Report 2021/755, 2021,

A. Patra and A. Suresh, “Blaze: Blazing fast privacy-preserving machine

learning,” Proceedings 2020 Network and Distributed System Security

Symposium, 2020. [Online]. Available:


N. Koti, M. Pancholi, A. Patra, and A. Suresh, “Swift: Super-fast and

robust privacy-preserving machine learning,” 2021.

EzPC. (2021) Ezpc. [Online]. Available:


PySyft. (2021) Pysyft. [Online]. Available:


T. Ryffel, P. Tholoniat, D. Pointcheval, and F. Bach, “Ariann: Low-

interaction privacy-preserving deep learning via function secret sharing,”

D. Labs. (2021) tf-encrypted library. [Online]. Available: https:


gramine. (2021) gramine, library. [Online]. Available: https:


D. Labs. (2021) tf-trusted, library. [Online]. Available: https://

F. Tram`er and D. Boneh, “Slalom: Fast, verifiable and private execution

of neural networks in trusted hardware,” 2019.

F. Mo, H. Haddadi, K. Katevas, E. Marin, D. Perino, and N. Kourtel-

lis, “Ppfl: Privacy-preserving federated learning with trusted execution

environments,” 2021.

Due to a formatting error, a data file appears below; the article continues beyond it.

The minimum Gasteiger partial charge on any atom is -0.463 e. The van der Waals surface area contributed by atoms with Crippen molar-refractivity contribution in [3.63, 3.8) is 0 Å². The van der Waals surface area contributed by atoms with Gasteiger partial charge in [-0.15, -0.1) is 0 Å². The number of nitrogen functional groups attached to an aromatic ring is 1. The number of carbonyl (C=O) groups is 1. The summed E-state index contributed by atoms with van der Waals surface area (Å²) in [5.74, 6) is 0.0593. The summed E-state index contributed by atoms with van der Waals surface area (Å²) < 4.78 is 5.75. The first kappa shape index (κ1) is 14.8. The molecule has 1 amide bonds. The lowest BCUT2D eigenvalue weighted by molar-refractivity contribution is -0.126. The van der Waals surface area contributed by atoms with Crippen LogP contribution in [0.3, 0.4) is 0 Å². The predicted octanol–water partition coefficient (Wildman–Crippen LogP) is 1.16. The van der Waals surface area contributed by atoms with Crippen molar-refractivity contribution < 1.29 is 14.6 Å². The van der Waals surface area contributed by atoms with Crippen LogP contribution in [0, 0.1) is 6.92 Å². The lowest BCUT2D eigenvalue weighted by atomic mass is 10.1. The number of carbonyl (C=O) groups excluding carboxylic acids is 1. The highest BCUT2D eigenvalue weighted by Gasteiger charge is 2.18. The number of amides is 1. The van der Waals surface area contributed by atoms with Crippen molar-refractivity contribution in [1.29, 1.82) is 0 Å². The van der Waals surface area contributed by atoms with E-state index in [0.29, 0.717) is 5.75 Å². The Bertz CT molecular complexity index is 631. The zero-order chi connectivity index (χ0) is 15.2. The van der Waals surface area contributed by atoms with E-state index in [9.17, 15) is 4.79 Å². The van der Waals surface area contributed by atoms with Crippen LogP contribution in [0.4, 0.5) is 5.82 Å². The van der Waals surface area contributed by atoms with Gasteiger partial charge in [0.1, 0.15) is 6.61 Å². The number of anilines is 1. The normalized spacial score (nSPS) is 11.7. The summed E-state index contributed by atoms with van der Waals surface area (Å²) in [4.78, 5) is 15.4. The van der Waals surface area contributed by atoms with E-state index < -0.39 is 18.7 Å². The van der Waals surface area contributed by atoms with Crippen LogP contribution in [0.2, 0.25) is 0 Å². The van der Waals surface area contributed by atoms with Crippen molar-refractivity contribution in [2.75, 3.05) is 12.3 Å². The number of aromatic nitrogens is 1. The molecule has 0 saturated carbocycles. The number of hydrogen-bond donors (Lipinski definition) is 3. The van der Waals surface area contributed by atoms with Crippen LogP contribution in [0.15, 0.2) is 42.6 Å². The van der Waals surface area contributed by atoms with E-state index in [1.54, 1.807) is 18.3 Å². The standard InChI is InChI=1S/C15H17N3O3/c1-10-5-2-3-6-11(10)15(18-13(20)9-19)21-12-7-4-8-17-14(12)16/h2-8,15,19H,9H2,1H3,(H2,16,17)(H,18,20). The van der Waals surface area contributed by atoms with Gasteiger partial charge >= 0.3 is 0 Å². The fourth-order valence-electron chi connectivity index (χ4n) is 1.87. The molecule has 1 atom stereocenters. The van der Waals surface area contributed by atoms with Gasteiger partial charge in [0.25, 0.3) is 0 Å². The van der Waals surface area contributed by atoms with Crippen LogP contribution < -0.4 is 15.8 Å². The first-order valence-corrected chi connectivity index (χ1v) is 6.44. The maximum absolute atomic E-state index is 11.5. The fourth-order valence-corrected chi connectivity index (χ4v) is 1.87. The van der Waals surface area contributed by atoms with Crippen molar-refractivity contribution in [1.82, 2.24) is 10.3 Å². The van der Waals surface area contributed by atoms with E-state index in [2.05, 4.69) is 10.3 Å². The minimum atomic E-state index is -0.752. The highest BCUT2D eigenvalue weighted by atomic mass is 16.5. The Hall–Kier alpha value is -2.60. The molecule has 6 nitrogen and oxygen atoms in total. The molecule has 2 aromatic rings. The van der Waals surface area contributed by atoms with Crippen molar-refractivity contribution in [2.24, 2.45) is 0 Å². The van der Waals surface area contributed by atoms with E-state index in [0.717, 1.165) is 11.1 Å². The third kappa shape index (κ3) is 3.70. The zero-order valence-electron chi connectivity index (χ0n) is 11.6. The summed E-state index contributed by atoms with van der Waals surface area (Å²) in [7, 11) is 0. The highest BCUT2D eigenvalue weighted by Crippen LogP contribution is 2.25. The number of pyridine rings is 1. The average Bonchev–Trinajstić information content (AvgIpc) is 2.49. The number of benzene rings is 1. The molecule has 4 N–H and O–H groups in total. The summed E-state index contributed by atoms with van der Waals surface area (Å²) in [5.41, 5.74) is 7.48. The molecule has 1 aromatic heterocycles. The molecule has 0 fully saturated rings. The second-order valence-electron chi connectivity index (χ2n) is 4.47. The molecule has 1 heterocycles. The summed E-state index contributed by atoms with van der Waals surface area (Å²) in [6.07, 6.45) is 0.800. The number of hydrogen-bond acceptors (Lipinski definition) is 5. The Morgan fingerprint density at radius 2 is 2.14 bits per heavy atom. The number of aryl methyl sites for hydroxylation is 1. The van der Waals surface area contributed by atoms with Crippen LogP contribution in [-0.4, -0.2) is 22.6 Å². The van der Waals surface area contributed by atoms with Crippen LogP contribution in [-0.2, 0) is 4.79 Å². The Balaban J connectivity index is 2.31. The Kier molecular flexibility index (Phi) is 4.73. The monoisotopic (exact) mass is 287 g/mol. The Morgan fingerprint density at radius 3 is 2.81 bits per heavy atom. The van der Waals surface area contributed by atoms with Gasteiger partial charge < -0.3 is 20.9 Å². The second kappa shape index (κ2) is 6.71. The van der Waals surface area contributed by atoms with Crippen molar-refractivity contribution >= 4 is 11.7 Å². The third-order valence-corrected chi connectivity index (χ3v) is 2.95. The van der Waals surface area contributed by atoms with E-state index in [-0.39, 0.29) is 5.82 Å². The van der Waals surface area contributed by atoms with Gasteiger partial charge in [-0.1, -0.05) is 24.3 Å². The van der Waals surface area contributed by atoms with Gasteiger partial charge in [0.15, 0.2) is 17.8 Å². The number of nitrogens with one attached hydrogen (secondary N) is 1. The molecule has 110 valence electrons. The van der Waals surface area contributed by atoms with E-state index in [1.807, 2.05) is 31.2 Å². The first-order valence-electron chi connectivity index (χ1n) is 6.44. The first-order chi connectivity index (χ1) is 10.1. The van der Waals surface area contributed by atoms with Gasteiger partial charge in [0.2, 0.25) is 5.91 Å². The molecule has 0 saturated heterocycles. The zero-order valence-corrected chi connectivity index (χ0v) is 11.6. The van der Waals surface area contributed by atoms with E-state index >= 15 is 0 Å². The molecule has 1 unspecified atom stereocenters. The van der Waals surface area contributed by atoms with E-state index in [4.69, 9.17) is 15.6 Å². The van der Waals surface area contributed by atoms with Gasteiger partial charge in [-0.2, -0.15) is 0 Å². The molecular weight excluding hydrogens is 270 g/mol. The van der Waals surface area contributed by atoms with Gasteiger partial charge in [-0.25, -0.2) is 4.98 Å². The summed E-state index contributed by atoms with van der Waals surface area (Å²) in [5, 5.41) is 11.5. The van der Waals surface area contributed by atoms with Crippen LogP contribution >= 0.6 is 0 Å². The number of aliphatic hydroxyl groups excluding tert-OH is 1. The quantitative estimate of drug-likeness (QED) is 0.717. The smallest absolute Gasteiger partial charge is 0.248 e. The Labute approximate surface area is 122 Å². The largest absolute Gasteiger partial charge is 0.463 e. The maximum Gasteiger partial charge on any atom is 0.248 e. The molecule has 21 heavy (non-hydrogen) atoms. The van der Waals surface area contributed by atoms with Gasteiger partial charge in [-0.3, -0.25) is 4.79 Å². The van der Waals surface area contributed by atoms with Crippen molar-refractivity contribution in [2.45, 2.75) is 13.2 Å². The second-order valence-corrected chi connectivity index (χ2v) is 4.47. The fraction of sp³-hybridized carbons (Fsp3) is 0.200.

F. Mo, A. S. Shamsabadi, K. Katevas, S. Demetriou, I. Leontiadis,

A. Cavallaro, and H. Haddadi, “Darknetz,” Proceedings of the 18th

International Conference on Mobile Systems, Applications, and Services,

[Online]. Available:

J. J. Dai, Y. Wang, X. Qiu, D. Ding, Y. Zhang, Y. Wang, X. Jia,

L. C. Zhang, Y. Wan, Z. Li, J. Wang, S. Huang, Z. Wu, Y. Wang,

Y. Yang, B. She, D. Shi, Q. Lu, K. Huang, and G. Song, “Bigdl: A

distributed deep learning framework for big data,” in Proceedings of

the ACM Symposium on Cloud Computing, ser. SoCC’19. Association

for Computing Machinery, 2019, pp. 50–60. [Online]. Available:

M. Orenbach, P. Lifshits, M. Minkin, and M. Silberstein, “Eleos: Exitless

os services for sgx enclaves,” in Proceedings of the Twelfth European

Conference on Computer Systems, ser. EuroSys ’17. Association

for Computing Machinery, 2017, p. 238–253. [Online]. Available:

R. Kunkel, D. L. Quoc, F. Gregor, S. Arnautov, P. Bhatotia, and

C. Fetzer, “Tensorscone: A secure tensorflow framework using intel sgx,”

W. Ozga, D. L. Quoc, and C. Fetzer, “Perun: Secure multi-stakeholder

machine learning framework with gpu support,” 2021.

A. Mondal, Y. More, R. H. Rooparaghunath, and D. Gupta, “Flatee:

Federated learning across trusted execution environments,” 2021.

LeNET. (2021) Lenet. [Online]. Available:



  • There are currently no refbacks.

International Journal of Electronics and Telecommunications
is a periodical of Electronics and Telecommunications Committee
of Polish Academy of Sciences

eISSN: 2300-1933